New life for The Cloisters and Union House
Taking the best of the past into the future.
The University of Adelaide’s campuses serve not only as its footprints, but collectively as its beating heart and as places for students, staff and community alike to come together over academic, social and cultural endeavours.
This is particularly pertinent for The Cloisters, with a history as the grounds of campus culture. Nestled against the North Terrace campus’ River Torrens border, The Cloisters are a perpetual link between the University’s physical manifestation and community presence.
From solemn beginnings
The Cloisters were originally designed in 1928 as a memorial to acknowledge the 470 University members who served overseas during World War I.
With classically ordered Tuscan columns, arches of red brick, timber-lined ceilings and a terracotta-tiled pitched roof, The Cloisters exuded the Mediterranean-oriented architecture that was representative of the Australian architectural zeitgeist at the time.
At their inception, The Cloisters’ primary function was to frame absence, “a metaphor for those who lost their lives in the Great War,” as explained by Dean and Head of the University’s School of Architecture and Built Environment Professor Alan Peters.
Since then, the area has enjoyed an illustrious 90 year reign as the epicentre of student and staff life.
From rallies, art installations and concerts, to the day-to-day meeting of staff and students, The Cloisters enjoyed their peak during the days of the original Mayo Café, when couples “would sit on the steps and share their lunch because of the lack of space inside.”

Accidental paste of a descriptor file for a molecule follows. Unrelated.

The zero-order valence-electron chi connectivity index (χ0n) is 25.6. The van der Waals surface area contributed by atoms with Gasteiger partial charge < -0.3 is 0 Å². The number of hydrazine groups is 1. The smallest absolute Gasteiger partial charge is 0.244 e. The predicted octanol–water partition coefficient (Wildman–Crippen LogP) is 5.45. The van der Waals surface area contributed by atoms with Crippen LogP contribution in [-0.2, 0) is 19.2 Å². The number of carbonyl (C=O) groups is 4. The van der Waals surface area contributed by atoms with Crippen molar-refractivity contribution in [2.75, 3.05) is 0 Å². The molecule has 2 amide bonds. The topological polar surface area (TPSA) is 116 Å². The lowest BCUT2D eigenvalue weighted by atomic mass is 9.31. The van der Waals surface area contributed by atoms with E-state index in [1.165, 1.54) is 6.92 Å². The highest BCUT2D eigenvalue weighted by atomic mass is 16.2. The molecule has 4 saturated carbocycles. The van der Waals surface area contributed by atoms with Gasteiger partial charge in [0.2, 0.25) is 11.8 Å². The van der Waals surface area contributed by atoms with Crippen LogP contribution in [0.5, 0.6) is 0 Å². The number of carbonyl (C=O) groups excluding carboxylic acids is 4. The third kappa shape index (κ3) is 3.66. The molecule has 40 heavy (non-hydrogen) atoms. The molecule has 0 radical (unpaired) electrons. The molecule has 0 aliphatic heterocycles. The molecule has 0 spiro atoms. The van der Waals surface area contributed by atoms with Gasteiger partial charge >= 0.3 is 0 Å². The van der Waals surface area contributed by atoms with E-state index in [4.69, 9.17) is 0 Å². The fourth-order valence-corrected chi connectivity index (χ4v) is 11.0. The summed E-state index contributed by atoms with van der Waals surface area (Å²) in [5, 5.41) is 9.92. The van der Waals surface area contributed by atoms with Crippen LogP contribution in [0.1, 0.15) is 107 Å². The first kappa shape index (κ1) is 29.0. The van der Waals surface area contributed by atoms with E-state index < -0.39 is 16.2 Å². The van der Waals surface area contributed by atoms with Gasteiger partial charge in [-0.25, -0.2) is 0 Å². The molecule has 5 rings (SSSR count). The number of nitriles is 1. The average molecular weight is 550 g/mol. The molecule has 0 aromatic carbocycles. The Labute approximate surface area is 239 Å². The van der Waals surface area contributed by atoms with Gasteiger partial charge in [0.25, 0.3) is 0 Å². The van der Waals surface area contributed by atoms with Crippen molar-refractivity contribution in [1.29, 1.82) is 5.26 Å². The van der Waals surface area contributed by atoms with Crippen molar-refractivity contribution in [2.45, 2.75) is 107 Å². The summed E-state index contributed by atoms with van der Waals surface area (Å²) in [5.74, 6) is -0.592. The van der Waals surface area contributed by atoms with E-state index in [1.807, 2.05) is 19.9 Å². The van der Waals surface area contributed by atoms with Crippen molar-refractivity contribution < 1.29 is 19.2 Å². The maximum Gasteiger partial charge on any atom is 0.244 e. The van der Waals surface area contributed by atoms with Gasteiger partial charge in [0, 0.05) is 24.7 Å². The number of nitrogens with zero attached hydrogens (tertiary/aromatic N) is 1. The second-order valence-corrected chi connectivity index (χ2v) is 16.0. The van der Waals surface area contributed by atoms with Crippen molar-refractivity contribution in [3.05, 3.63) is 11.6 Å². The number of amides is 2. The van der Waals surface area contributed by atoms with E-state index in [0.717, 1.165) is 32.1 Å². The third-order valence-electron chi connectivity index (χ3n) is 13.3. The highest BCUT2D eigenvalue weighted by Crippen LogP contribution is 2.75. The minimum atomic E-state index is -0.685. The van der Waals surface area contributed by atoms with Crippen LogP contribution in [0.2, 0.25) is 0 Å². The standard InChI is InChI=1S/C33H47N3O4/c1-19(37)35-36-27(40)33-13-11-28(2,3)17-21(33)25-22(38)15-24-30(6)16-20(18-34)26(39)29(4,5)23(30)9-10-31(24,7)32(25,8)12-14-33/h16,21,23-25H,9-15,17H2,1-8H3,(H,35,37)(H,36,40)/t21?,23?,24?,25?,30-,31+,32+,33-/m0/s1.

Time for change
Jump to the present day and The Cloisters precinct retains its historic significance and Mediterranean beauty after being redeveloped earlier this year to meet the changing demands of a future-facing University.
The goal was two-fold. Firstly, to further open campus perimeters and encourage a new wave of community into the precinct. Secondly, to breathe new life into both The Cloisters and Union House, intrinsically linked by their potential to better serve a modern student body.
The idea here is that once you are in the University precinct, you should know that you are somewhere specialProfessor Peter Rathjen AO, Vice-Chancellor and President
“Universities have begun to value and encourage impact beyond the purely academic and scholarly,” explained Professor Peters.
“But permeability to the public needs to be tempered with presence.
“The idea here is that once you are in the University precinct, you should know that you are somewhere special,” he said.
What was once a mecca of University life had sadly fallen to the wayside as students and staff flocked to the Hub. The Cloisters began “showing signs of their age.”
But with a new eatery and bar in Union House revitalising the culinary offerings of the campus’ north-west and redeveloped Cloisters, the space has returned to its former glory.
Now a single level courtyard, The Cloister's heydey has been re-captured, now used as a multi-purpose space for all manner of events, and as a cultural hub for students, staff and the public to enjoy.